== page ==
WASHINGTON (Reuters) - The International Monetary Fund on Monday said the United States was getting carried away with a government austerity drive, offering some of the institution's bluntest criticism yet of Washington's rush to cut its budget deficit.
Despite high unemployment, Washington is on track to slash its budget shortfall this year by the most in nearly a half century.
"We think this is too much," Carlo Cottarelli, head of the IMF's fiscal affairs division, told a conference.
The IMF has advised European governments embroiled in a debt crisis to shrink their deficits aggressively to win back the confidence of lenders who doubt their ability to pay back loans.
But there is very little risk of similar turmoil will ensnare the United States anytime soon, Cottarelli said. Interest rates remain low in the United States, even when factoring in inflation, a sign that lenders still trust the U.S. government to make good on its debts.
"There is no need for the U.S. to move so quickly," he said.
Cottarelli said a slower pace of fiscal consolidation should be accompanied by a long-term plan to keep the budget sustainable as America's population ages and demands more government services like health care and pensions.
Most economists think the U.S. economy would be growing much more quickly were it not for efforts to shrink the deficit. The U.S. public sector began to tighten its belt in 2011. This year, Washington stepped up its austerity drive, raising taxes in January and enacting sweeping budget cuts in March.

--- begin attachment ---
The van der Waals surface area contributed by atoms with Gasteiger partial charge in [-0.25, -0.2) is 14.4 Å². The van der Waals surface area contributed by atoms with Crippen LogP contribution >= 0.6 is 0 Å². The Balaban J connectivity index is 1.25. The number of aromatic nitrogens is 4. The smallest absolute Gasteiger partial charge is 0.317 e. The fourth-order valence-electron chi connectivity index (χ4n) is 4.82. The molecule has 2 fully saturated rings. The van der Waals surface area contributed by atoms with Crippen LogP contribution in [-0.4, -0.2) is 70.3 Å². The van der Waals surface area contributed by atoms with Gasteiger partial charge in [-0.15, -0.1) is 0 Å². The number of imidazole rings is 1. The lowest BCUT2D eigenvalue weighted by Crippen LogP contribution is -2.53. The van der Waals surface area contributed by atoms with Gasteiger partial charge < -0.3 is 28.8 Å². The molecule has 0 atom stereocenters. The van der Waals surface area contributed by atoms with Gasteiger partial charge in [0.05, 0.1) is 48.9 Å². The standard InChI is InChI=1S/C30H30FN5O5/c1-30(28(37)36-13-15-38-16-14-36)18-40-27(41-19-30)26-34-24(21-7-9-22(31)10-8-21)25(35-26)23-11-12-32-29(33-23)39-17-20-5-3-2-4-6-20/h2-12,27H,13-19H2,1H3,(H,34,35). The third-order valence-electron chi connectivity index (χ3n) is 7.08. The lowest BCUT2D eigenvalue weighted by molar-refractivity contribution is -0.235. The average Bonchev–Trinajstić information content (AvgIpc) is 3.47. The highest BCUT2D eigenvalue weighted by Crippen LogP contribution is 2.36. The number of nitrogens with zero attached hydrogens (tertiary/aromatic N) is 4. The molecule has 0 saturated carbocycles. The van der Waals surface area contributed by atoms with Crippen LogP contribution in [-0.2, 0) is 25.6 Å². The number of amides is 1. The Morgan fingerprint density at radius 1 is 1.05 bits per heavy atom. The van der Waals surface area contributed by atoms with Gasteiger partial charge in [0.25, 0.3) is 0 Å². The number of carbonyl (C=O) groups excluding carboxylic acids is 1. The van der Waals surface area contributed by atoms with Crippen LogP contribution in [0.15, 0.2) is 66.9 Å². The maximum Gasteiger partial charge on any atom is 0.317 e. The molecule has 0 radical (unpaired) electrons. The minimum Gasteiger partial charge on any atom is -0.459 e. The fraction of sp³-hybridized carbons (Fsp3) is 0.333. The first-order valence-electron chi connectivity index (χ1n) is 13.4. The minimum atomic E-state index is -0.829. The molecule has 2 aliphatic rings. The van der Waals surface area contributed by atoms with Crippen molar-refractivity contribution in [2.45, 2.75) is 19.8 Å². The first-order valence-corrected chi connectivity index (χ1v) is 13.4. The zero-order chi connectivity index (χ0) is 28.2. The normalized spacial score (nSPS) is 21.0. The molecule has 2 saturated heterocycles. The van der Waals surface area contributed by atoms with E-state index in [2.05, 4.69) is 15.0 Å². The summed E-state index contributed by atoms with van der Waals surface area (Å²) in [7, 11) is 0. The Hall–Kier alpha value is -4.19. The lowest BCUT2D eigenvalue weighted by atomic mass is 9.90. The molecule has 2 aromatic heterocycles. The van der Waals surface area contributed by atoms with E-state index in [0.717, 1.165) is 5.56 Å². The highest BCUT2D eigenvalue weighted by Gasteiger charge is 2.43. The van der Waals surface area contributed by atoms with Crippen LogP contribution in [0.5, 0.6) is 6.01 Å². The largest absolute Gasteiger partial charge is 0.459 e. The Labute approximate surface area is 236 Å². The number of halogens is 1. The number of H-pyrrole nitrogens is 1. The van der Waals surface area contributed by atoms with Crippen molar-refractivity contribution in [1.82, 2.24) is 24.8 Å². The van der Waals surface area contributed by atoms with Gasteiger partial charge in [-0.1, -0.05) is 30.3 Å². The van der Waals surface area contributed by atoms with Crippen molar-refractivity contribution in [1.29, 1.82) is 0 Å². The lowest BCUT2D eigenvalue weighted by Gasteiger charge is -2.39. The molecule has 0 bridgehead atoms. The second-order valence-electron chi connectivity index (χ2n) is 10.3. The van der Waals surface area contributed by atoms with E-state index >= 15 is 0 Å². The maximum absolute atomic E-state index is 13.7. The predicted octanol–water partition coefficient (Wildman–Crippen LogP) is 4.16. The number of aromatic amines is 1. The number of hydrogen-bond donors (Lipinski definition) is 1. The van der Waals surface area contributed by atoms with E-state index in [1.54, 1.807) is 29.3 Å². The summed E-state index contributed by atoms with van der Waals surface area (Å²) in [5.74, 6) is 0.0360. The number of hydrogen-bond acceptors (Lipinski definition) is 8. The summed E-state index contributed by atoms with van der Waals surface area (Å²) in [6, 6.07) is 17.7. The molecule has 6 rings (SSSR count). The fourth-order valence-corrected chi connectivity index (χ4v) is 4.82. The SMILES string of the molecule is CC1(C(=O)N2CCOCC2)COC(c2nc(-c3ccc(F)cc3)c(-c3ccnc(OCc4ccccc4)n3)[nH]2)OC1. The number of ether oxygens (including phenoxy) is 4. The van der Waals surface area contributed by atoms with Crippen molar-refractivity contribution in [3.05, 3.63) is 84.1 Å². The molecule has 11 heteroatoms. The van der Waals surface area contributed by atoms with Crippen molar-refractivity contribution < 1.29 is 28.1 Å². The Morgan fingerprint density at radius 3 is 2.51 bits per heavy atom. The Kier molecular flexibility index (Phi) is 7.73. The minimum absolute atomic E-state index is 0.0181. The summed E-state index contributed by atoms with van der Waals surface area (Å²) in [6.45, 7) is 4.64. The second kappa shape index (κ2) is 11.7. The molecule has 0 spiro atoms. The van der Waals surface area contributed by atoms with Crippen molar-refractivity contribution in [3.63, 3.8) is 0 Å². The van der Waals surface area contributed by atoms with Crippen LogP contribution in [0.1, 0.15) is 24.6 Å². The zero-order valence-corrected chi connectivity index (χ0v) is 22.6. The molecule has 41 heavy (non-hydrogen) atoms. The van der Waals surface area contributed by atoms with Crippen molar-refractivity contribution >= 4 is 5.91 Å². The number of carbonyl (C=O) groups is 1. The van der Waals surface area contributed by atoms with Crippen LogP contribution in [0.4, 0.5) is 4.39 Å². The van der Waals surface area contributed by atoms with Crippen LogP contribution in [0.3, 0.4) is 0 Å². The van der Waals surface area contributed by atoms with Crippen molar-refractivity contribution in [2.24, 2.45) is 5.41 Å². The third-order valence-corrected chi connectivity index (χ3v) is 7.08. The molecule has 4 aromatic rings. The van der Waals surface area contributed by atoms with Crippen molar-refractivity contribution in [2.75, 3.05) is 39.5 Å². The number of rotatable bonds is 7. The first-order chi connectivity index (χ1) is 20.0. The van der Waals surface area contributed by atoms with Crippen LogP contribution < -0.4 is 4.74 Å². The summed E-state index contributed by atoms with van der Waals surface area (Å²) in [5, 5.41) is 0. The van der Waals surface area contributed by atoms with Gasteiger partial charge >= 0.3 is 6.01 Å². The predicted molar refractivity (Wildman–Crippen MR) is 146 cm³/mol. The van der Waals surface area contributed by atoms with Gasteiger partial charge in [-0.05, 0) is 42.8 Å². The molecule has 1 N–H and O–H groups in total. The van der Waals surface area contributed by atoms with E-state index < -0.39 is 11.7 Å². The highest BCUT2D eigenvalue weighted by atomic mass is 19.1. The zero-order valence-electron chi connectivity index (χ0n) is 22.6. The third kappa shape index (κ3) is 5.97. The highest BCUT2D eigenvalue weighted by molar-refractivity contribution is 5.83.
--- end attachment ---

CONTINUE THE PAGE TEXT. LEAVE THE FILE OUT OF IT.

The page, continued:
The nonpartisan Congressional Budget Office estimated last week that the deficit was on track to shrink this year to the equivalent of 4 percent of national economic output, down from 7 percent last year. That would be the sharpest contraction in the deficit since 1969.
The fiscal consolidation is putting further drag on an economy already held back by the weak household finances, which were battered by the 2007-09 recession.
A drop in federal spending led the economy to barely expand in the fourth quarter of 2012. The economy picked up in the first three months of this year, although it remained subdued and most economists expect the austerity will slow growth again in the April-June period.
"It's affecting growth unnecessarily," said Cottarelli.
Reporting by Jason Lange; Editing by Neil Stempleman